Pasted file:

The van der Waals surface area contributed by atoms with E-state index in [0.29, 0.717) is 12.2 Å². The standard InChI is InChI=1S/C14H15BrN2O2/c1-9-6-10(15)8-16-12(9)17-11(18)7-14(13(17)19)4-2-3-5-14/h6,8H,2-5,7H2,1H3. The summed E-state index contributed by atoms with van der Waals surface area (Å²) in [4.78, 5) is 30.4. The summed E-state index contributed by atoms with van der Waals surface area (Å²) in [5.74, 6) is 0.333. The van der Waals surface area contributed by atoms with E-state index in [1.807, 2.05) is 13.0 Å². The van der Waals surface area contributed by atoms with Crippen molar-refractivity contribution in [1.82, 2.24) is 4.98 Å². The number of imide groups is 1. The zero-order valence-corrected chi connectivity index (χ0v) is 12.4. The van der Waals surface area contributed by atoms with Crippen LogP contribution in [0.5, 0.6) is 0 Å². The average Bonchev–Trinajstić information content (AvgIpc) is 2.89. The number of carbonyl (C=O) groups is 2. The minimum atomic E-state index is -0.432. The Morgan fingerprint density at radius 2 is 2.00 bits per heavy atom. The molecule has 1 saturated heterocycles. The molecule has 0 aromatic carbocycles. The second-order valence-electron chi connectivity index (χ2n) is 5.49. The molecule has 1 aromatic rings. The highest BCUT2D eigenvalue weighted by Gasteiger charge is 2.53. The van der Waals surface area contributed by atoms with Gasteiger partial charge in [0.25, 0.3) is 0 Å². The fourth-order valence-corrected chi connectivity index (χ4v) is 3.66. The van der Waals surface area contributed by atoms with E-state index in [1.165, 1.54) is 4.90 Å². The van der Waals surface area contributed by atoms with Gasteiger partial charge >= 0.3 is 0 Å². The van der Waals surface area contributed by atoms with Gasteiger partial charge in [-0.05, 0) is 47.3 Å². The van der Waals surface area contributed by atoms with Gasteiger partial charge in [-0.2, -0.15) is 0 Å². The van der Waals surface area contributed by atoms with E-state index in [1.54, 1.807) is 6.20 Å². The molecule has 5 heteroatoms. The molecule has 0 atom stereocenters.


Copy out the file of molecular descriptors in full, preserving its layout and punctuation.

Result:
The van der Waals surface area contributed by atoms with E-state index in [0.29, 0.717) is 12.2 Å². The standard InChI is InChI=1S/C14H15BrN2O2/c1-9-6-10(15)8-16-12(9)17-11(18)7-14(13(17)19)4-2-3-5-14/h6,8H,2-5,7H2,1H3. The summed E-state index contributed by atoms with van der Waals surface area (Å²) in [4.78, 5) is 30.4. The summed E-state index contributed by atoms with van der Waals surface area (Å²) in [5.74, 6) is 0.333. The van der Waals surface area contributed by atoms with E-state index in [1.807, 2.05) is 13.0 Å². The van der Waals surface area contributed by atoms with Crippen molar-refractivity contribution in [1.82, 2.24) is 4.98 Å². The number of imide groups is 1. The zero-order valence-corrected chi connectivity index (χ0v) is 12.4. The van der Waals surface area contributed by atoms with Crippen LogP contribution in [0.5, 0.6) is 0 Å². The average Bonchev–Trinajstić information content (AvgIpc) is 2.89. The number of carbonyl (C=O) groups is 2. The minimum atomic E-state index is -0.432. The Morgan fingerprint density at radius 2 is 2.00 bits per heavy atom. The molecule has 1 saturated heterocycles. The molecule has 0 aromatic carbocycles. The second-order valence-electron chi connectivity index (χ2n) is 5.49. The molecule has 1 aromatic rings. The highest BCUT2D eigenvalue weighted by Gasteiger charge is 2.53. The van der Waals surface area contributed by atoms with Gasteiger partial charge in [0.25, 0.3) is 0 Å². The fourth-order valence-corrected chi connectivity index (χ4v) is 3.66. The van der Waals surface area contributed by atoms with E-state index in [1.165, 1.54) is 4.90 Å². The van der Waals surface area contributed by atoms with Gasteiger partial charge >= 0.3 is 0 Å². The van der Waals surface area contributed by atoms with Gasteiger partial charge in [-0.05, 0) is 47.3 Å². The van der Waals surface area contributed by atoms with Gasteiger partial charge in [-0.2, -0.15) is 0 Å². The van der Waals surface area contributed by atoms with E-state index in [1.54, 1.807) is 6.20 Å². The molecule has 5 heteroatoms. The molecule has 0 atom stereocenters.